Since the release of Walter Isaacson’s biography of Steve Jobs, in which the late Apple co-founder and CEO exclaims that he “finally cracked” the problem of how to create an Apple-level television, we have been repeatedly inundated with rumors about the mythical device. And if market analysts are to be believed, then the rumor mill is going to start cranking at full force as the year wears on. But rather than wait until things become even more of a mess, we decided to consolidate what we’ve heard about the iTV (or whatever it may be called) into a single, entirely unconfirmed list of hearsay tidbits. Enjoy.
Not surprisingly, many expect the iTV to have a similar design to Apple’s LED Cinema Display monitors. A “well-placed” source who claims to have actually seen a prototype of the iTV tells CultofMac exactly that, except it will be “much larger” than the Cinema Display monitors, which top out at 27 inches, and have a 2560 x 1440 resolution. The 27-inch Cinema Display will cost you a cool $999.
So, how big is “much larger”? Australian tech site Smarthouse claims that “sources at a major Japanese company who are involved in manufacturing the TV” (probably Sharp) told the publication that the iTV will range from 32 inches, up to a fairly massive 55-inches. The entirely untrustworthy DigiTimes reports that Apple will release both a 32-inch and a 37-inch version initially, with the larger size(s) to follow. Still others say that the iTV will only come in the 42- and 55-inch sizes.
Soon after this whole iTV rumor craze started late last October (following the death of Steve Jobs), The New York Times’ preeminent technology journalist Nick Bilton reported that Siri, the voice-controlled virtual assistant currently exclusive to the iPhone 4S, would be the defining, revolutionary feature of the iTV. This was repeated by CultofMac’s source, who said that the version he or she saw had Siri, and was able to make FaceTime video calls.
Another CultofMac report suggest that Apple will include a game console with Kinect-like gesture controls, which would further remove the need for a traditional remote control. Given how impressive (and decidedly Apple-like) The Leap hands-free gesture system is, we wouldn’t be surprised to see technology like this included in something Apple releases.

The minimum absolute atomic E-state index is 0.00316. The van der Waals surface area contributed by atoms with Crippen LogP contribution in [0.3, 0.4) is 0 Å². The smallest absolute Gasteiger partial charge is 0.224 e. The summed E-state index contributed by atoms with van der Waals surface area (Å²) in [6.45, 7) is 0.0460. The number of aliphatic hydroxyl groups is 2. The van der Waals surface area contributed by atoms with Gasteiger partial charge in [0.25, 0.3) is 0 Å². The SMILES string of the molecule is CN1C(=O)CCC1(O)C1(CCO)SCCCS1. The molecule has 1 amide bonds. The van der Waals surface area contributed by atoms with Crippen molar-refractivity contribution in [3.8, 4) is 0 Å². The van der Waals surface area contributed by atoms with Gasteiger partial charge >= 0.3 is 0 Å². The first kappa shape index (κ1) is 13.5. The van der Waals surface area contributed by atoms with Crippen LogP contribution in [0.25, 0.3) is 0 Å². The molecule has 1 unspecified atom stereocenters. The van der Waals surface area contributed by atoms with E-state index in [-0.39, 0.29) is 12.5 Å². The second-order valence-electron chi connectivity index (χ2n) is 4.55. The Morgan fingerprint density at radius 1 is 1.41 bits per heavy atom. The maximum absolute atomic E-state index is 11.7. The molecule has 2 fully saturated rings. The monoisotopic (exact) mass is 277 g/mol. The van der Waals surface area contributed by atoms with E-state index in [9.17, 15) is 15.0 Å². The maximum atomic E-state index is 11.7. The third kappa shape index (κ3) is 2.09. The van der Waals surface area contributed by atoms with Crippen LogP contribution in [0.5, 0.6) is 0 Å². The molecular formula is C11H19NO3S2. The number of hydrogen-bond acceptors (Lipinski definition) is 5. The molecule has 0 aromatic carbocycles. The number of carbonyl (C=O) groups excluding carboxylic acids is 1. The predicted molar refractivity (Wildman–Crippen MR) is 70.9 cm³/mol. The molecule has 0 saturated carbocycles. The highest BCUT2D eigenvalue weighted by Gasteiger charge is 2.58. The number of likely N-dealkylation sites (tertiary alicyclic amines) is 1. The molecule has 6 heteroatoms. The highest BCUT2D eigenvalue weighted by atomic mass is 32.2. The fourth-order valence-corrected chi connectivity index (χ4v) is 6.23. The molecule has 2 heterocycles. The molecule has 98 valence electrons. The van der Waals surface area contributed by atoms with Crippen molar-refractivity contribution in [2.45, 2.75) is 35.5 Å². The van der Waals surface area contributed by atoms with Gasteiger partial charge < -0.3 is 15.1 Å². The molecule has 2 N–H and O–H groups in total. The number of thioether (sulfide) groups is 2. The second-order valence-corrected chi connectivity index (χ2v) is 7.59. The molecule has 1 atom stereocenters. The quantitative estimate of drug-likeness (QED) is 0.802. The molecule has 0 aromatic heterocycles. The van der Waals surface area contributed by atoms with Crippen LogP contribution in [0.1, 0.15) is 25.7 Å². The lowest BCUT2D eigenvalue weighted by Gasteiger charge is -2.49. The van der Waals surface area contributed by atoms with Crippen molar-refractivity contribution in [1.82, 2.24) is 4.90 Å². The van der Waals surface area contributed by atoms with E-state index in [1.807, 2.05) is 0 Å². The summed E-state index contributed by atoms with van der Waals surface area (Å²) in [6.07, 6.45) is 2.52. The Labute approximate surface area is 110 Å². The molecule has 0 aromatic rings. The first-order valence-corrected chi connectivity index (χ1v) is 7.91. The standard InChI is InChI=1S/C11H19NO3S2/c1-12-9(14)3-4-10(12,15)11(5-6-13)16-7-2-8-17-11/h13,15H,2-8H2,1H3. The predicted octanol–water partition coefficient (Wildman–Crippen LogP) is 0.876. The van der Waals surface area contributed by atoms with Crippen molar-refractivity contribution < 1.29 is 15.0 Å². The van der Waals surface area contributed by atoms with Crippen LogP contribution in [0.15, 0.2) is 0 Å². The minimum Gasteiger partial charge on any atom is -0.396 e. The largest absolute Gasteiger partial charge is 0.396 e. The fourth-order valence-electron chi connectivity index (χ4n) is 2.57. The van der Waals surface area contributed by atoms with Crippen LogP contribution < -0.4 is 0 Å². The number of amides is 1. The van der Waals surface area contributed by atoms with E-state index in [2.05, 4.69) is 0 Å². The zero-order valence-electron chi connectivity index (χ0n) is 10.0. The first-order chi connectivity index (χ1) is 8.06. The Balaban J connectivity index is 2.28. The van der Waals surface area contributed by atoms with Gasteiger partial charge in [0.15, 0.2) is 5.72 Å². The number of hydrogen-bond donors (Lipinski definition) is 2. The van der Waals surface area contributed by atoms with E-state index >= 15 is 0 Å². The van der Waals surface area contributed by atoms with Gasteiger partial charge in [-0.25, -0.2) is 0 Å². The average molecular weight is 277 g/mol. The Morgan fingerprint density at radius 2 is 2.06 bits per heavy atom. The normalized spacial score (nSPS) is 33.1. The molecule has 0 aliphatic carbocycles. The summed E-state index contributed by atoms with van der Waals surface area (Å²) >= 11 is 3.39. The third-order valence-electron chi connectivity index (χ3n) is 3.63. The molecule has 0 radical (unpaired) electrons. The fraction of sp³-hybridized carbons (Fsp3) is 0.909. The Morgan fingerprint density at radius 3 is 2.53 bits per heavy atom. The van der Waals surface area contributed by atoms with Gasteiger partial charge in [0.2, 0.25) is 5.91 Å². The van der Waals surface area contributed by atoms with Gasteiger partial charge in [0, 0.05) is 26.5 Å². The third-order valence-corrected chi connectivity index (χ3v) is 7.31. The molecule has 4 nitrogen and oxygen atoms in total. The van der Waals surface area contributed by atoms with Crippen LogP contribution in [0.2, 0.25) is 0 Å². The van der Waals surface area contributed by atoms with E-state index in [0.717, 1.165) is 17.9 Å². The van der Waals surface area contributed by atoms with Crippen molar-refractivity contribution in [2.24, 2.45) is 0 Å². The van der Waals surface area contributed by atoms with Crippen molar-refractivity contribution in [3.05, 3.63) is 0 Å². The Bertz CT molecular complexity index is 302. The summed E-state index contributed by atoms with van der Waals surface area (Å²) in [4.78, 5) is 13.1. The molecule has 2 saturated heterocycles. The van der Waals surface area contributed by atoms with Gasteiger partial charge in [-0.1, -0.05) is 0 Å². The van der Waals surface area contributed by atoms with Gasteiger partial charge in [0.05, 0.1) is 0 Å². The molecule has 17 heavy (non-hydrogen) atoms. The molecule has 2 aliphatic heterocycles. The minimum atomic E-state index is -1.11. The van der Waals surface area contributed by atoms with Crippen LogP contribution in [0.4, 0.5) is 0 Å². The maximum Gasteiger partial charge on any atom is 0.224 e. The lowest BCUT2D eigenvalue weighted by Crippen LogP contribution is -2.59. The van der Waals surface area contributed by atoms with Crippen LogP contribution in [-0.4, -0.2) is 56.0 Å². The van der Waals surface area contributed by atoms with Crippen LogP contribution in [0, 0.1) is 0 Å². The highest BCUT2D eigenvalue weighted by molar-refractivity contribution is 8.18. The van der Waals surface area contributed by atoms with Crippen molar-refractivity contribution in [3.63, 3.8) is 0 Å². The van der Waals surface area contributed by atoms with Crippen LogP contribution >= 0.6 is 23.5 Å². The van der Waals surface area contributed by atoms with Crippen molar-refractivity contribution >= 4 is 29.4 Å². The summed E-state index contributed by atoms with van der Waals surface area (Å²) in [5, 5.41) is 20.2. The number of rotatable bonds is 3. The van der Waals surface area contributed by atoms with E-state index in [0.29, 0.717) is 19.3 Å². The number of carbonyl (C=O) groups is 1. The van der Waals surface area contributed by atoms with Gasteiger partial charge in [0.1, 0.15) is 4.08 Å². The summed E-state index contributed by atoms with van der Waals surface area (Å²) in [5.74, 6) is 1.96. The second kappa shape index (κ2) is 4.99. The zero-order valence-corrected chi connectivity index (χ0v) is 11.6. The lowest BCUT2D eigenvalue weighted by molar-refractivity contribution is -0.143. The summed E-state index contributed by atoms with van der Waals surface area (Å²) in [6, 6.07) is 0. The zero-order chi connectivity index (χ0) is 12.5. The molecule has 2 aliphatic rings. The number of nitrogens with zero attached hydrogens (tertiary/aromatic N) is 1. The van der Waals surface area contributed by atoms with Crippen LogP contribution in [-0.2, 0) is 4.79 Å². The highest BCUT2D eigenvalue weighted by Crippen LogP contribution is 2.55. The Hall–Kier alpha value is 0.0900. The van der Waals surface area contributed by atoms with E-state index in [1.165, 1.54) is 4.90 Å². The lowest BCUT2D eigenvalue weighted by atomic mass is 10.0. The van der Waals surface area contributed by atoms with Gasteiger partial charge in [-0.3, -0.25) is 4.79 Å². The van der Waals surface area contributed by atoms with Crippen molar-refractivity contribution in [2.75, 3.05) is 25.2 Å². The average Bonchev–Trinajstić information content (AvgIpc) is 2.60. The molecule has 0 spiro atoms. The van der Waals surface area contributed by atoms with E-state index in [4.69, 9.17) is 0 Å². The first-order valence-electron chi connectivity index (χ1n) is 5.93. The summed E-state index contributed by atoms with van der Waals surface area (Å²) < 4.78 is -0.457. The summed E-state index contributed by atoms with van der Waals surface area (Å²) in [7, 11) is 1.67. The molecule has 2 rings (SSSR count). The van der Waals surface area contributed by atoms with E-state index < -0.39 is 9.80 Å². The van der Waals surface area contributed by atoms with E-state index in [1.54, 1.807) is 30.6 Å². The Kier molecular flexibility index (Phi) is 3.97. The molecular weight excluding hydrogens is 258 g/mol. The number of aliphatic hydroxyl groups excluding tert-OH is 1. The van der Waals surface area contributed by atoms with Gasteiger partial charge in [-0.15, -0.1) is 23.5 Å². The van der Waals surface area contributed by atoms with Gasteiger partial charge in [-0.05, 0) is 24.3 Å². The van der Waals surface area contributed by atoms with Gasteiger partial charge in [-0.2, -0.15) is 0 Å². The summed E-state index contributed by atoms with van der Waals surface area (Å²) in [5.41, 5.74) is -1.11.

Finally, we would be particularly surprised if Apple doesn’t include some type of streaming service in the iTV. Last October, the Los Angeles Times reported that Apple was in preliminary talks with three major Hollywood studios about an iCloud streaming deal. If streaming video comes to iCloud, you can guarantee it will be in an iTV.
This is the one rumor that won’t sit still. First, we heard that it would arrive late this year, or in early 2013. Piper Jaffray’s Apple analyst Gene Munster (the man responsible for many of the most prominent Apple rumors) reiterated this last November. Then JP Morgan’s Mark Moskowitz told investors that his research “does not indicated any looming TV-related product launch,” and suggested the iTV wouldn’t arrive until 2014. As of this week, however, Munster is doubling down on his bet, saying that we can expect iTV to be announced in December, with the TV arriving in customers’ living rooms soon after the new year.
Update: Foxconn “has received orders for the Apple TV, and is currently in trial production stage,” reports China Business News (via Business Insider). The unconfirmed data comes just over two weeks after Foxconn Chairman Terry Gou was reportedly mistranslated as saying that his company, as well as Japanese partner Sharp, had begun “making preparations” for the production of an iTV. No additional information on date of release has yet been put forth.
Given that the Cinema Display will run you $1,000, it’s safe to assume that an iTV will cost at least that much — but probably more. Of course, Munster has weighed in on this important matter, predicting that an iTV will cost between $1,500 and $2,000 — more than twice the price of other televisions.
[Image: iTV concept]